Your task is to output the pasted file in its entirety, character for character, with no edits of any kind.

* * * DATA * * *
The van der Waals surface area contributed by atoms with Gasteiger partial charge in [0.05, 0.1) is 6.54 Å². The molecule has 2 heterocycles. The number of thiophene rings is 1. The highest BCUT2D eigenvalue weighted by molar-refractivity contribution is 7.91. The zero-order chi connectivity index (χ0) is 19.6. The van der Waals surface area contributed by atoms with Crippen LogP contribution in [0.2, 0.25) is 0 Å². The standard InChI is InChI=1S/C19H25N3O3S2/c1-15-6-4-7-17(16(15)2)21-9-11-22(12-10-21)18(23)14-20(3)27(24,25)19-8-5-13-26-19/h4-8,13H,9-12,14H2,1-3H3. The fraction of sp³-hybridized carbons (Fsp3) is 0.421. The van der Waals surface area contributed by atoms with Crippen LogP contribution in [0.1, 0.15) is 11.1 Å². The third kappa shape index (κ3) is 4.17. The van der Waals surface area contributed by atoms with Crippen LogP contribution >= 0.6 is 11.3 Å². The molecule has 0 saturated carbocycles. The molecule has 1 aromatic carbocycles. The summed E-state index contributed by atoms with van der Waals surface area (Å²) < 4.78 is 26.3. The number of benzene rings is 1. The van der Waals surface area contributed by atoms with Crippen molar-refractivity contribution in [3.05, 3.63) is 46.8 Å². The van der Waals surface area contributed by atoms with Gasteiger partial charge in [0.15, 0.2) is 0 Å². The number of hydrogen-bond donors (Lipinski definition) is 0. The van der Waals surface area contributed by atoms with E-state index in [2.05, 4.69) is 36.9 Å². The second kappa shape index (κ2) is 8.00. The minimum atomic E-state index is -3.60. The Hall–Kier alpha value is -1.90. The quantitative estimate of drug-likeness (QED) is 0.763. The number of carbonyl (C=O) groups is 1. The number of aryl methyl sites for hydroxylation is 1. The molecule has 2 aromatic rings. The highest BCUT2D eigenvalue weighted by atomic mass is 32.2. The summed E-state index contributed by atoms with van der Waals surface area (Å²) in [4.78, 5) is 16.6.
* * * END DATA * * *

The van der Waals surface area contributed by atoms with Gasteiger partial charge in [0.05, 0.1) is 6.54 Å². The molecule has 2 heterocycles. The number of thiophene rings is 1. The highest BCUT2D eigenvalue weighted by molar-refractivity contribution is 7.91. The zero-order chi connectivity index (χ0) is 19.6. The van der Waals surface area contributed by atoms with Crippen LogP contribution in [0.2, 0.25) is 0 Å². The standard InChI is InChI=1S/C19H25N3O3S2/c1-15-6-4-7-17(16(15)2)21-9-11-22(12-10-21)18(23)14-20(3)27(24,25)19-8-5-13-26-19/h4-8,13H,9-12,14H2,1-3H3. The fraction of sp³-hybridized carbons (Fsp3) is 0.421. The van der Waals surface area contributed by atoms with Crippen LogP contribution in [0.1, 0.15) is 11.1 Å². The third kappa shape index (κ3) is 4.17. The van der Waals surface area contributed by atoms with Crippen LogP contribution >= 0.6 is 11.3 Å². The molecule has 0 saturated carbocycles. The molecule has 1 aromatic carbocycles. The summed E-state index contributed by atoms with van der Waals surface area (Å²) < 4.78 is 26.3. The number of benzene rings is 1. The van der Waals surface area contributed by atoms with Crippen molar-refractivity contribution in [3.05, 3.63) is 46.8 Å². The van der Waals surface area contributed by atoms with Gasteiger partial charge in [0.15, 0.2) is 0 Å². The number of hydrogen-bond donors (Lipinski definition) is 0. The van der Waals surface area contributed by atoms with E-state index in [2.05, 4.69) is 36.9 Å². The second kappa shape index (κ2) is 8.00. The minimum atomic E-state index is -3.60. The Hall–Kier alpha value is -1.90. The quantitative estimate of drug-likeness (QED) is 0.763. The number of carbonyl (C=O) groups is 1. The number of aryl methyl sites for hydroxylation is 1. The molecule has 2 aromatic rings. The highest BCUT2D eigenvalue weighted by atomic mass is 32.2. The summed E-state index contributed by atoms with van der Waals surface area (Å²) in [4.78, 5) is 16.6.